Stereotypes regarding Asians in the United States have been present since Asian immigrants first came to the country. Some of the worst treatment of Asian Americans in the United States occurred during World War II with the creation of Japanese internment camps as a supposed response to Pearl Harbor. After an executive order, anyone of Japanese descent living in the United States was forced into isolation camps.
The recent combination of economic and political tensions with the outbreak of the coronavirus has resurfaced racism against Asian Americans.
According to CNN, there have been more than 6,000 cases of coronavirus reported in China. Many Chinese citizens are currently on lockdown in cities and more highly populated areas. The virus has also spread to people outside of China, with close to 100 cases confirmed.
Countries including the United States are evacuating their citizens from the Wuhan region and are doing thorough testing upon arrival of all evacuation flights into the United States. There have only been five total confirmed cases of coronavirus within the United States and zero deaths due to the virus.
In response to the virus, Chinese authorities have placed citizens on lockdowns. Although it is important for airlines to cancel flights in and out of Wuhan and for governments to take appropriate public health action, precautions have erupted into fear.
Public fear is a huge drive behind xenophobia. As fear spreads, people become more susceptible to racist stereotypes and hatred. These defensive thoughts and behaviors can become toxic when they target a specific demographic.
You can scroll through Twitter right now and see thousands of racist comments directed toward Chinese people. Comments can be seen on social media about Asian cultural eating habits or spreading misinformation about coronavirus and how people become infected.
According to the New York Times, as #CoronavirusOutbreak tops Twitter’s trending topics, sensationalized videos of East Asian people eating live rats, bats and frogs populate social media feeds alongside images of long lines and conflict in Chinese hospitals.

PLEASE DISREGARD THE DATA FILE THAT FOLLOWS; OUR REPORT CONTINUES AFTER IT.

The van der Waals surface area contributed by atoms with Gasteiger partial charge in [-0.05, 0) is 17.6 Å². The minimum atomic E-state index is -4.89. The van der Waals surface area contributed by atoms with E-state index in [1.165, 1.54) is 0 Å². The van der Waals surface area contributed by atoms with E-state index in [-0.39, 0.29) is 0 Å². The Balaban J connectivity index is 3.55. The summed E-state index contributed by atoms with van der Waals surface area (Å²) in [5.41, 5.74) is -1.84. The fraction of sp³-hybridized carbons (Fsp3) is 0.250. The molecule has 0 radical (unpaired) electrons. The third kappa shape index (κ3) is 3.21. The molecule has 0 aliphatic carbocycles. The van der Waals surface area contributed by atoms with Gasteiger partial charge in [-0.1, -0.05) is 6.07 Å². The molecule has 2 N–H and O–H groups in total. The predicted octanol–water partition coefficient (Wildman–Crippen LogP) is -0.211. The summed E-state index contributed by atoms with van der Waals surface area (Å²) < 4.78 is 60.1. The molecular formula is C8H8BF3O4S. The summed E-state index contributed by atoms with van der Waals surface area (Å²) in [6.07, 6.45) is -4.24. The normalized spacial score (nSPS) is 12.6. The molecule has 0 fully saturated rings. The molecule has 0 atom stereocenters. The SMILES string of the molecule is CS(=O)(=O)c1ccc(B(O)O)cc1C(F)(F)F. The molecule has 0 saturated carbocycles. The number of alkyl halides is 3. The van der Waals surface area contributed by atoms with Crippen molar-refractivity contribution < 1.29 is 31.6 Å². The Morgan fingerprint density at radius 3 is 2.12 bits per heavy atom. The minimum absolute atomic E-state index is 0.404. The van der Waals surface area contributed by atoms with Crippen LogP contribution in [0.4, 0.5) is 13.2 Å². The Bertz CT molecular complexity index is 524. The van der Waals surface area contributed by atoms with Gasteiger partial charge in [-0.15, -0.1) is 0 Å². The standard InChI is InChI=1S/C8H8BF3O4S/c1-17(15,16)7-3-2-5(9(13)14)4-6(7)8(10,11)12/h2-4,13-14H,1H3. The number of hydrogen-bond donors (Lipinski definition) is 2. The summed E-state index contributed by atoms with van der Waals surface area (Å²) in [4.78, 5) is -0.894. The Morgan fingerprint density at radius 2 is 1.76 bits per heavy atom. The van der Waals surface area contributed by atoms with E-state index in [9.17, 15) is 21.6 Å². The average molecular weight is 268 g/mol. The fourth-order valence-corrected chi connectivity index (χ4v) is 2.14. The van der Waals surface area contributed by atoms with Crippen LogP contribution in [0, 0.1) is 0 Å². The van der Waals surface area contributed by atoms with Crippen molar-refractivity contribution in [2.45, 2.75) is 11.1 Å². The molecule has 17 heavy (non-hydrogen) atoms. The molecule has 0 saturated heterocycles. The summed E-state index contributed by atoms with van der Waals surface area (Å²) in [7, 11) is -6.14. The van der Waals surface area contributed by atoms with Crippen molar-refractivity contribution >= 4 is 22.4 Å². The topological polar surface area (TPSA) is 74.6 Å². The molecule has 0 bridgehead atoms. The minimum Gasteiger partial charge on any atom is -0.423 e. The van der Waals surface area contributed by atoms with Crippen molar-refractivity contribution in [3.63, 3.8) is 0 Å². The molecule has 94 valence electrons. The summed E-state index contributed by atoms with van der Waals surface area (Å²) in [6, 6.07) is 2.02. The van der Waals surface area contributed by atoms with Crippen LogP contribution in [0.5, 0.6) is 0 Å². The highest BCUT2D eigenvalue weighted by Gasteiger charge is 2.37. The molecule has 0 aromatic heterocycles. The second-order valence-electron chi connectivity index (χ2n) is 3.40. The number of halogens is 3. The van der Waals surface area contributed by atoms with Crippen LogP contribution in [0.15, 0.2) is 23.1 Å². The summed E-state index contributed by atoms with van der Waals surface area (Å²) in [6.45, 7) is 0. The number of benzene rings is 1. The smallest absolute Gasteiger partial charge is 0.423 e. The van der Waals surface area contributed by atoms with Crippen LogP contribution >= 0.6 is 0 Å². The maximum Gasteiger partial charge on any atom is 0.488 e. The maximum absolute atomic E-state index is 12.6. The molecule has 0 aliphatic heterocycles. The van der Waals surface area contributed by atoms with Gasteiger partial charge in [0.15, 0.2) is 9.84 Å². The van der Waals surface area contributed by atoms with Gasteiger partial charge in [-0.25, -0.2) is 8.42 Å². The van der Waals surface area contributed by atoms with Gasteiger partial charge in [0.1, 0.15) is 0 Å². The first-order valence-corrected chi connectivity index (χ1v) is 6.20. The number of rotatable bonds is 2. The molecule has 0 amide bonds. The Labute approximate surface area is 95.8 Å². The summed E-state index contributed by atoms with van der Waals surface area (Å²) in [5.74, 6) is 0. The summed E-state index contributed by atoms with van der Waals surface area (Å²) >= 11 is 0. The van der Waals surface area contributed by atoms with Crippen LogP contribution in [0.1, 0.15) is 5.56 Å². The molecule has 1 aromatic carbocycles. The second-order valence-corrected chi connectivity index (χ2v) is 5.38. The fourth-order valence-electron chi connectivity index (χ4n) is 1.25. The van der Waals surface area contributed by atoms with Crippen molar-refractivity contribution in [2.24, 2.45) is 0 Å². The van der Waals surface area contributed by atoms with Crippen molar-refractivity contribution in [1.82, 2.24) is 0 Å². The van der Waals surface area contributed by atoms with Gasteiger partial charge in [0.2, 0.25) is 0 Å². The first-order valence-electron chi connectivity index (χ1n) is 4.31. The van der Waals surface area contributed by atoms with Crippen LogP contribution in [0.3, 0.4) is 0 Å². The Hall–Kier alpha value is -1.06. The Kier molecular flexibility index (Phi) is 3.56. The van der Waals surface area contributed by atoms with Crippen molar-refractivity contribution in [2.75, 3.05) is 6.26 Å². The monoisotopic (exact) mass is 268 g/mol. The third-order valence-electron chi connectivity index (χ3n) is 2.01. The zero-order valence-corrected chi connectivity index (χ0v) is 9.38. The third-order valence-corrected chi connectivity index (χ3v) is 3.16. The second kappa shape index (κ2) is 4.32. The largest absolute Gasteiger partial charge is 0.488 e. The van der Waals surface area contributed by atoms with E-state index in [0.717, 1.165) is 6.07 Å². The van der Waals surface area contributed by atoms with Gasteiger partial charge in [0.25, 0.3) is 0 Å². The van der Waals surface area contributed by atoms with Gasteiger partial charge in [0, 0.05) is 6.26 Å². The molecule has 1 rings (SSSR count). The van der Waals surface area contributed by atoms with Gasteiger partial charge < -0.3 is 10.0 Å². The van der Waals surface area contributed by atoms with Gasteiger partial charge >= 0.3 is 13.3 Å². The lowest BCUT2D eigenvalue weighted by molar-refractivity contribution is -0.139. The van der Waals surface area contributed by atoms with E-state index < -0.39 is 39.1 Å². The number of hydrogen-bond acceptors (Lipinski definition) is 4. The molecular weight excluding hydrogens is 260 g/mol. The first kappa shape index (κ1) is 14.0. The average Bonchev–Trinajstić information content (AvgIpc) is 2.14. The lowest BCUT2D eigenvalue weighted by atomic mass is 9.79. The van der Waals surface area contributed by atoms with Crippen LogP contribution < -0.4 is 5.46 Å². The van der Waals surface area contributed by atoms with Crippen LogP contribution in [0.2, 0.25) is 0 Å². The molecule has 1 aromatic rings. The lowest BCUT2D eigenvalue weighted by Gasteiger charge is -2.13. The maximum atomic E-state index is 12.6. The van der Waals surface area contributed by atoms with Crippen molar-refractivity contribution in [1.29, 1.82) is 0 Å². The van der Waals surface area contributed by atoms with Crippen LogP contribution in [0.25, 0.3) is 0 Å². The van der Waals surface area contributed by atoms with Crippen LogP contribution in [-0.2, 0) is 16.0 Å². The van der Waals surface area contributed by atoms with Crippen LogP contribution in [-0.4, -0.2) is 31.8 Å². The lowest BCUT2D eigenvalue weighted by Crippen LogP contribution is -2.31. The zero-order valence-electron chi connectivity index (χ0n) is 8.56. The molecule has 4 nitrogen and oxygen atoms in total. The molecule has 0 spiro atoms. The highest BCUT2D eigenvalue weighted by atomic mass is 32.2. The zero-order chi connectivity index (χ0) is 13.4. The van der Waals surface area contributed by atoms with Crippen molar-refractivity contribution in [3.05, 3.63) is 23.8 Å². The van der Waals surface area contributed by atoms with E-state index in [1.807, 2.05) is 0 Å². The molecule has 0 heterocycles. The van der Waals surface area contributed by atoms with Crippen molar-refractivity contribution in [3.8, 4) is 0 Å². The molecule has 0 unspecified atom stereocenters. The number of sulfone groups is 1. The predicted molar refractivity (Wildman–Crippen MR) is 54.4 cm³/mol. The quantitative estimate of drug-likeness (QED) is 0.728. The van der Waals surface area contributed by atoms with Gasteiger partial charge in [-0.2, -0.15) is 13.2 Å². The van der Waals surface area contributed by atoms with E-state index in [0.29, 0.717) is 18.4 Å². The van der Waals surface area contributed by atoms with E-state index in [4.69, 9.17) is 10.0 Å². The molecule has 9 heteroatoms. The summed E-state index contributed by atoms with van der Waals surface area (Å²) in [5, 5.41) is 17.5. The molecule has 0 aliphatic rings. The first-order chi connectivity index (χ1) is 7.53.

The challenging reality is that we must safeguard the public around the world without harboring racial stigma. Since the beginning of the spread of coronavirus, many Asians in different countries have experienced racist behaviors from others, including their fellow citizens, such as businesses turning down Asian customers.
Shock value and chasing shares and likes is insensitive to the seriousness of the spread of this virus, and it is inciting racism toward a specific demographic unjustifiably. Those living in China are most heavily affected by this health crisis. The spread of misinformation is also dangerous as the virus spreads because it will hinder advances of country-wide efforts, such as the CDC putting out information, to contain coronavirus and calm public fears.
There have only been less than 10 cases of coronavirus confirmed in the United States, yet many people are harboring fear toward Asian Americans. This reaction to coronavirus mimics the reaction to the 2003 outbreak of the SARS virus. After reported SARS cases were found in the United States, many Chinese Americans reported that they were targets of racist abuse.
This outbreak is an important opportunity to address American culture and racism toward Asians through looking at prior events and responses involving Asian Americans. Fearing anyone who is Chinese and making racist comments is doing nothing but hurting efforts to address infection and public fear. Making assumptions and targeting a certain race is not going to alleviate the panic surrounding the virus or cure it.
By MELANIE RAIBLE
Featured photo from CNN.